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a.—lesson Adjunct advantages Adverb Analysis Antecedent Article called clause co-ord Compound Sentences Conjugate Conjunctions connected consonant corrected Define denoting Describe diphthongs Direct Object doubly underline duty Ellipsis employed English Errors Exercise 41 Exercise 49.—Section Exercises.—a Exercises.—Errors Exercises.—In the following Explain and illustrate Explain the term expressed Extension following sentences gender Give an instance Give examples Give instances Give the example govern Grammar happy heart honour Infinitive Mood Intransitive kind labour language Latin lesson letter means Mention mind mode Name the different nature Nominative Nominative Absolute Nouns Passive Past Tense Perfect Participle phrases placed pleasure Poetry Possessive Predicate prefixed Preposition Present principal sentence Promiscuous Exercises proper pupil Questions.—a quote the examples Quote the rule reason Reflexive Pronouns regard Saxon Show the difference singular sometimes soul speech Style Subject Subjunctive Subjunctive Mood syllable thee things thou tion Transitive Verb underline the words Violations virtue write youth
182 ページ - And Saul, yet breathing out threatenings and slaughter against the disciples of the Lord, went unto the high priest, And desired of him letters to Damascus to the synagogues, that if he found any of this way, whether they were men or women, he might bring them bound unto Jerusalem.
35 ページ - Tell me not, in mournful numbers, Life is but an empty dream! — For the soul is dead that slumbers, And things are not what they seem. Life is real! Life is earnest! And the grave is not its goal; Dust thou art, to dust returnest, Was not spoken of the soul.
125 ページ - The resources created by peace are means of war. In cherishing those resources, we but accumulate those means. Our present repose is no more a proof of inability to act, than the state of inertness and inactivity in which...
35 ページ - Lives of great men all remind us We can make our lives sublime, And, departing, leave behind us Footprints on the sands of time ; Footprints, that perhaps another, Sailing o'er life's solemn main, A forlorn and shipwrecked brother, Seeing, shall take heart again.
186 ページ - Thus to relieve the wretched was his pride, And e'en his failings leaned to virtue's side ; But in his duty prompt at every call, He watched and wept, he prayed and felt for all ; And, as a bird each fond endearment, tries, To tempt its new-fledged offspring to the skies, He tried each art, reproved each dull delay, Allured to brighter worlds, and led the way.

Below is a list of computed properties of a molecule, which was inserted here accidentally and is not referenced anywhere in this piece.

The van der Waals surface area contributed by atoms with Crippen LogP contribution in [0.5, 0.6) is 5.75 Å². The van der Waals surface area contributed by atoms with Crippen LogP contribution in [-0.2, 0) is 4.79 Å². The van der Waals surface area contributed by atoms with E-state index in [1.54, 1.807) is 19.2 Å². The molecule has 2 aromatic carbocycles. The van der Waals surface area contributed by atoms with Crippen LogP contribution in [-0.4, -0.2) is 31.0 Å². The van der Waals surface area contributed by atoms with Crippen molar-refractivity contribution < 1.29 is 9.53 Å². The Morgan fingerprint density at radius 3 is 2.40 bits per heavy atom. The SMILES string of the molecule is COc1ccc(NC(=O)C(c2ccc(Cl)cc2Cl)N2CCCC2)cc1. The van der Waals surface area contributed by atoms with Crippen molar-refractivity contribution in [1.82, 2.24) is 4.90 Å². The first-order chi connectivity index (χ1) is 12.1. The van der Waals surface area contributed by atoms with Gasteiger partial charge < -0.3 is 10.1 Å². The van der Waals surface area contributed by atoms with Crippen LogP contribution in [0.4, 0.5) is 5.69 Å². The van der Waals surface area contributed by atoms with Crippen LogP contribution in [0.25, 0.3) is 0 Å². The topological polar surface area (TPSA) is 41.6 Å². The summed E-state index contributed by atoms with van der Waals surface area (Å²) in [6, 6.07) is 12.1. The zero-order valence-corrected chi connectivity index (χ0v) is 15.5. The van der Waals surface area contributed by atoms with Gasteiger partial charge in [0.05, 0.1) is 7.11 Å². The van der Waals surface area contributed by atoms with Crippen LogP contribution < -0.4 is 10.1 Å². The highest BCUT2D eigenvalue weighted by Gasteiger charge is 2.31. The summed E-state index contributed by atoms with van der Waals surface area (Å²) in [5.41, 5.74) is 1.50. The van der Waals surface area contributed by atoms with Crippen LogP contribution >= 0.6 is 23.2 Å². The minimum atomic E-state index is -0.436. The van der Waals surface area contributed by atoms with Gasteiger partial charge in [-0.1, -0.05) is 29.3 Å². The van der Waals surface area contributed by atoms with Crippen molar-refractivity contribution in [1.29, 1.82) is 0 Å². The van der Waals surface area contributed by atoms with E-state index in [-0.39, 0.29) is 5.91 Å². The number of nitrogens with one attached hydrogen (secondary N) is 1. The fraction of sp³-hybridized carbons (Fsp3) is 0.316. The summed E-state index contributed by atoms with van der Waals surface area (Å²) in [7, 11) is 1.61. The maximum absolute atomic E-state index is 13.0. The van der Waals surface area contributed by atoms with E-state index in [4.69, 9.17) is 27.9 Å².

145 ページ - There is no flesh in man's obdurate heart, It does not feel for man; the natural bond Of brotherhood is severed as the flax That falls asunder at the touch of fire.
139 ページ - ... poetry, have a kindly influence on the body as well as the mind ; and not only serve to clear and brighten the imagination, but are able to disperse grief and melancholy, and to set the animal spirits in pleasing and agreeable motions. For this reason Sir Francis Bacon, in his Essay upon Health, has not thought it improper to prescribe to his reader a poem or a prospect, where he particularly dissuades him from knotty and subtle disquisitions, and advises him to pursue studies that fill the mind...
123 ページ - Poetry produces an illusion on the eye of the mind, as a magic lantern produces an illusion on the eye of the body. And, as the magic lantern acts best in a dark room, poetry effects its purpose most completely in a dark age.
186 ページ - Hoards after hoards his rising raptures fill, Yet still he sighs, for hoards are wanting still : Thus to my breast alternate passions rise, Pleas'd with each good that Heaven to man supplies : Yet oft a sigh prevails, and sorrows fall, To see the hoard of human bliss so small ; And oft I wish, amidst the scene, to find Some spot to real happiness consign'd, Where my worn soul, each wandering hope at rest, May gather bliss to see my fellows blest.